Breaking Barriers: Amref Health Africa Leads the Fight Against Tuberculosis in Africa

by Amref Health Africa

At Amref Health Africa, we stand at the forefront of combating tuberculosis (TB) across the continent through innovative strategies and collaborative partnerships. Our commitment to addressing TB is evident in our adoption of a community systems strengthening (CSS) approach, empowering communities, community-based organizations, and health units to promote effective TB interventions, thus increasing demand for services and improving access to them.

A key initiative in our fight against TB is our partnership with The Global Fund to Fight HIV/AIDS, Tuberculosis, and Malaria. This collaboration aims to strengthen health systems in Kenya and Ethiopia, building the capacity of frontline health workers, enhancing community health systems, and improving TB surveillance for informed decision-making. Through this project, we train community health volunteers, support community health units, and conduct awareness events to raise community TB awareness.

In Ethiopia, where TB case detection has been affected by the pandemic, our efforts have been crucial in training health workers, providing advanced TB training, and supporting health facility managers in delivering quality TB services despite challenges posed by conflicts in the region.

“In Kenya, healthcare workers reported a 70% decrease in TB testing, and Ethiopia, emerging data suggest a 66% reduction in TB case detection due to the COVID-19 pandemic,” shares Wossen Gezaghen, Project Manager at Amref Ethiopia.

The Afya Kamilifu project in Tanzania is another notable initiative aimed at ending TB through comprehensive HIV prevention, care, and treatment services, supported by quality improvement and strengthening laboratory services.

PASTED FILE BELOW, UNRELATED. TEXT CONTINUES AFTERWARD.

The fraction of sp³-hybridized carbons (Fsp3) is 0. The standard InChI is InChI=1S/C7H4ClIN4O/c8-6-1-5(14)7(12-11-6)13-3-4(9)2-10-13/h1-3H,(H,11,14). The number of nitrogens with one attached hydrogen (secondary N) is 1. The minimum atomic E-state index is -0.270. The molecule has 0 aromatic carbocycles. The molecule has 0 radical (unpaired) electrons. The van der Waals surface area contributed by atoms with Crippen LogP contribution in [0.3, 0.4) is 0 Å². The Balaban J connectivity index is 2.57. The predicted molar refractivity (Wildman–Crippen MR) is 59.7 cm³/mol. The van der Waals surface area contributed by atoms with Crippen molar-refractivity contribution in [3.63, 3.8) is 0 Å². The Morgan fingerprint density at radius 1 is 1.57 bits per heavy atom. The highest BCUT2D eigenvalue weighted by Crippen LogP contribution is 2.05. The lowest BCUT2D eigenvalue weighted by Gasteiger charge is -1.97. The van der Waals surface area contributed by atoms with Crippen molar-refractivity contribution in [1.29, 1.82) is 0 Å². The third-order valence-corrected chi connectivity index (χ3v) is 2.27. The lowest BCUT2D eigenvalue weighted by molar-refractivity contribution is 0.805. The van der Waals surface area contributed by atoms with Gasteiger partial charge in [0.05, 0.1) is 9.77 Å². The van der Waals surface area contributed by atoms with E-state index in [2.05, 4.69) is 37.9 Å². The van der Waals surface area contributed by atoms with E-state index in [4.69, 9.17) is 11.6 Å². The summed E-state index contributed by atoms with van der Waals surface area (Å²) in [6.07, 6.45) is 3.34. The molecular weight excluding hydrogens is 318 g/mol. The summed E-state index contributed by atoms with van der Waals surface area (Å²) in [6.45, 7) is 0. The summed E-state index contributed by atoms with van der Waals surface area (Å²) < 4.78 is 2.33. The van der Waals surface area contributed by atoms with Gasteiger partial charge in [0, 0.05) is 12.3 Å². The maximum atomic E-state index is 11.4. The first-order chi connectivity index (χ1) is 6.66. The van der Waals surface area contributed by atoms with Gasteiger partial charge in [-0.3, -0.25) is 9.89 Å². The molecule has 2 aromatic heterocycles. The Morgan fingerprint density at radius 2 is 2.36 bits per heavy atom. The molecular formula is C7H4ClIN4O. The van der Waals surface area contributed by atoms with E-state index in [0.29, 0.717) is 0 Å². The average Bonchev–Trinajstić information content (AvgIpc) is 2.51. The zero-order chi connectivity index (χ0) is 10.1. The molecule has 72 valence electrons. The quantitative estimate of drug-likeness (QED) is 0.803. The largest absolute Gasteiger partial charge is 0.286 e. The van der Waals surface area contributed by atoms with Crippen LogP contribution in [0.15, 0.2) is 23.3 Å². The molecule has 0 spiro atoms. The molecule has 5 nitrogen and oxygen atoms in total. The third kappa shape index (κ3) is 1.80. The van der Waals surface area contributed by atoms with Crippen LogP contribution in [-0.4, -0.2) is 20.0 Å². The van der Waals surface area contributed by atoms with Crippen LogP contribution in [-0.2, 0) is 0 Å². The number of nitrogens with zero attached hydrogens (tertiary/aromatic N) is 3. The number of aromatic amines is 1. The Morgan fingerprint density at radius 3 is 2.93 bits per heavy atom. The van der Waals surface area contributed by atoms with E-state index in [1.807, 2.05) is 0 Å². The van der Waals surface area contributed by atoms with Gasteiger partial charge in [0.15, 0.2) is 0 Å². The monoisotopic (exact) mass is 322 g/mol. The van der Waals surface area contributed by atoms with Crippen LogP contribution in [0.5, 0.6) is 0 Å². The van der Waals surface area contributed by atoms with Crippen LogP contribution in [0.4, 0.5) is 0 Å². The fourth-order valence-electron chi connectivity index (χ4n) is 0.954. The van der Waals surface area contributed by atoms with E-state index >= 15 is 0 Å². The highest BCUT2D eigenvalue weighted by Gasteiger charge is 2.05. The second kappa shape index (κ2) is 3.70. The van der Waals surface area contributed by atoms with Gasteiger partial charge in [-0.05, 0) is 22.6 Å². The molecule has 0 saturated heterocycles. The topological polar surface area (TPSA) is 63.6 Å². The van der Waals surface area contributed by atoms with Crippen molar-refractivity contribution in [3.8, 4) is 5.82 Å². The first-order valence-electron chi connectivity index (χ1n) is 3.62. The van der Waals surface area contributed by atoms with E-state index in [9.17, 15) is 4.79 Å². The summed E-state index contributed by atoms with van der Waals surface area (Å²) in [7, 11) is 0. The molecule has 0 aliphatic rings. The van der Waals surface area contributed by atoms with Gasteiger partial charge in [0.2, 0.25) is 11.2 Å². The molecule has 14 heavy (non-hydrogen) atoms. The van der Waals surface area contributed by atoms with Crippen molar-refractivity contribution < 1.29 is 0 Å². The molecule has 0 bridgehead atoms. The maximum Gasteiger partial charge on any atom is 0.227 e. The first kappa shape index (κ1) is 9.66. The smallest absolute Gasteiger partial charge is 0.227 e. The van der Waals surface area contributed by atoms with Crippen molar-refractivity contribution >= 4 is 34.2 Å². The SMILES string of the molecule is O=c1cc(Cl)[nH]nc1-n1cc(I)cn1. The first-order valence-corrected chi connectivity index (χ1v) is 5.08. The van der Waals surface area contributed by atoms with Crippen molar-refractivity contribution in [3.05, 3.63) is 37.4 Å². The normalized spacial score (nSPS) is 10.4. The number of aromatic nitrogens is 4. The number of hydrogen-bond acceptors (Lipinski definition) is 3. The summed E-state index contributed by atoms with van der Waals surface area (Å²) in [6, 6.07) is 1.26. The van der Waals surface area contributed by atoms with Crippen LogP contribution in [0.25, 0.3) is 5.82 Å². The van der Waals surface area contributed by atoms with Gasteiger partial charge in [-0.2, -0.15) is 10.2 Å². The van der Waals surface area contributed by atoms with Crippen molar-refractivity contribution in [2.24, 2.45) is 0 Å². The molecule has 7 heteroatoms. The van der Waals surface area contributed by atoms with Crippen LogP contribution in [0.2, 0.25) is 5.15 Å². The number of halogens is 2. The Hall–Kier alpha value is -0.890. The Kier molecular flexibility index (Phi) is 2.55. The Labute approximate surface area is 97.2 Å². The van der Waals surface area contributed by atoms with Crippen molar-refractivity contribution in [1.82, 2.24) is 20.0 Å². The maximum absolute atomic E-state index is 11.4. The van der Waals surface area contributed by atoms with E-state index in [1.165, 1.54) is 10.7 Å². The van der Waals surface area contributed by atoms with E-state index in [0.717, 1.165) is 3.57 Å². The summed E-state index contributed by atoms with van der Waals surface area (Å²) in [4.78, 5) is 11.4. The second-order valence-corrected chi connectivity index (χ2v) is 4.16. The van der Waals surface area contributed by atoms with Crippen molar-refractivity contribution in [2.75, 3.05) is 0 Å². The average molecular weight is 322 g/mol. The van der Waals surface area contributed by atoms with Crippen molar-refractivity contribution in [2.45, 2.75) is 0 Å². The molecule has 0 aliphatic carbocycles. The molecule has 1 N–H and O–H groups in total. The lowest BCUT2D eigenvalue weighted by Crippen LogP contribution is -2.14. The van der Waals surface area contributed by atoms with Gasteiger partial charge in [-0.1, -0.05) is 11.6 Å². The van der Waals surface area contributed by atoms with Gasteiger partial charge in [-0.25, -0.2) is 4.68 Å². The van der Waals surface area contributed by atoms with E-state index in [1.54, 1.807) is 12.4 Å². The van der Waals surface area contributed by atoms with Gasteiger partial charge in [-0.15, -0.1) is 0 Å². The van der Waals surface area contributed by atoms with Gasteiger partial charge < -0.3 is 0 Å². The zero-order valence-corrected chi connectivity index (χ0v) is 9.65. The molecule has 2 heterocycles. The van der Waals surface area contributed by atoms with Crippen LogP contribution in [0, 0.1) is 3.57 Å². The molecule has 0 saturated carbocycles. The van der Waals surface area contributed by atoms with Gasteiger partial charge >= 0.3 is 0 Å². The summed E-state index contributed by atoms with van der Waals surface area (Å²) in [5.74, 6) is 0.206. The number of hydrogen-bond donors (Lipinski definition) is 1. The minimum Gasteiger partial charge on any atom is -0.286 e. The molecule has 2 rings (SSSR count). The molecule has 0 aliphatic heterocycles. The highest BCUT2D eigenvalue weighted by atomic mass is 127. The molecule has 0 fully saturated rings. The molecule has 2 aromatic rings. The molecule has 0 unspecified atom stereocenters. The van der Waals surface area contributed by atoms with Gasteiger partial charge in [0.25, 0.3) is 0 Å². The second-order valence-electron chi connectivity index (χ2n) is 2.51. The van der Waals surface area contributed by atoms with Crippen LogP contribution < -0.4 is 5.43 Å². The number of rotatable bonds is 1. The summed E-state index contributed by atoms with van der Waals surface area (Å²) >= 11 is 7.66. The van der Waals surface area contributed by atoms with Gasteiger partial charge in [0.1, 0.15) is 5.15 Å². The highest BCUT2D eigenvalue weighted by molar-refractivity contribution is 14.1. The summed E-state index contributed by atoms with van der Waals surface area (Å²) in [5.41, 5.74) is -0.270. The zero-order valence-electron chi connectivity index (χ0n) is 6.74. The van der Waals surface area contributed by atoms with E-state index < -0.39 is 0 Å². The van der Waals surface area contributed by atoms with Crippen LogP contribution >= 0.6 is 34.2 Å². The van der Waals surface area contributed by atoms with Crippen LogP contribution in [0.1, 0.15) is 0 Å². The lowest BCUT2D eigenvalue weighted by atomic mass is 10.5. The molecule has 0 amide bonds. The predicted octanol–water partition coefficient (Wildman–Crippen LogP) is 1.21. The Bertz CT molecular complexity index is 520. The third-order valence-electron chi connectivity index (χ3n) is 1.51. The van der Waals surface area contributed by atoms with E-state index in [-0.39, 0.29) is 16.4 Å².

Esther Mwangi from Kenyan News highlights, “two in every five Kenyans have tuberculosis (TB) but are unaware and are spreading the disease unknowingly.”

Integrating TB clinics with other health services is essential for comprehensive TB control. Through various projects, such as the Pfizer project in Malawi, we have integrated TB clinics with COVID-19 vaccine dissemination strategies, recognizing the high-risk nature of TB clients for COVID-19.

Furthermore, through projects like the Vaccination Action Network (VAN, we have vaccinated at least 26,265 children with the Bacillus Calmette-Guérin (BCG) immunization across Kenya, Uganda, Tanzania, Malawi, and Zambia, supported by the Rockefeller Foundation and our implementing partners. Our partners, Infectious Diseases Institute (IDI) in Uganda and Self Help Africa (SHA) in Malawi have vaccinated more than 8,000 children with BCG, and Vision Outreach Zambia (VOZ) vaccinated over 3,000 children in their first month of implementation.

Amref Health Africa TB Coordinator in Zanzibar, Dr Rahma Omar (left), during a community outreach session in Zanzibar.

TB remains a significant public health concern in Africa, with millions of deaths annually. According to WHO, an estimated 424,000 people died from the disease in the African region (1.267 million globally) in 2022. In Kenya and Ethiopia alone, the impact is profound, emphasizing the urgent need for sustained efforts to combat this infectious disease effectively.

Interesting facts about TB in Africa shed light on the severity of the situation, including the fact that Africa bears 94% of global malaria deaths and more than a quarter of global TB deaths, with Tanzania listed among the 30 countries with the highest burden of TB globally. Additionally, the conflict in Ethiopia has disrupted healthcare services, affecting millions of people in need of critical healthcare.

The TB mobile clinic equipped with advanced laboratory and radiology services ©Amref Health Africa/Sam Vox

With our focus on capacity building, sustainable health systems strengthening, laboratory testing, and community involvement, we are making significant strides towards eliminating TB and improving healthcare outcomes in Africa.

“We now have the skills and knowledge to manage patients as well as find more cases in communities, which is vital in eliminating TB,” says Margaret Maureen Atieno, Sub-County TB Coordinator in Siaya County, Kenya.

Together, we can end TB in Africa and ensure a healthier future for all.

The blog is written by David Mitine, Communications Officer, Global Health Security (GHS) Unit, and Lily Achala, Monitoring and Evaluation Officer, GHS.

Edited by Erick Achola, Global Communications Manager, Amref Health Africa.

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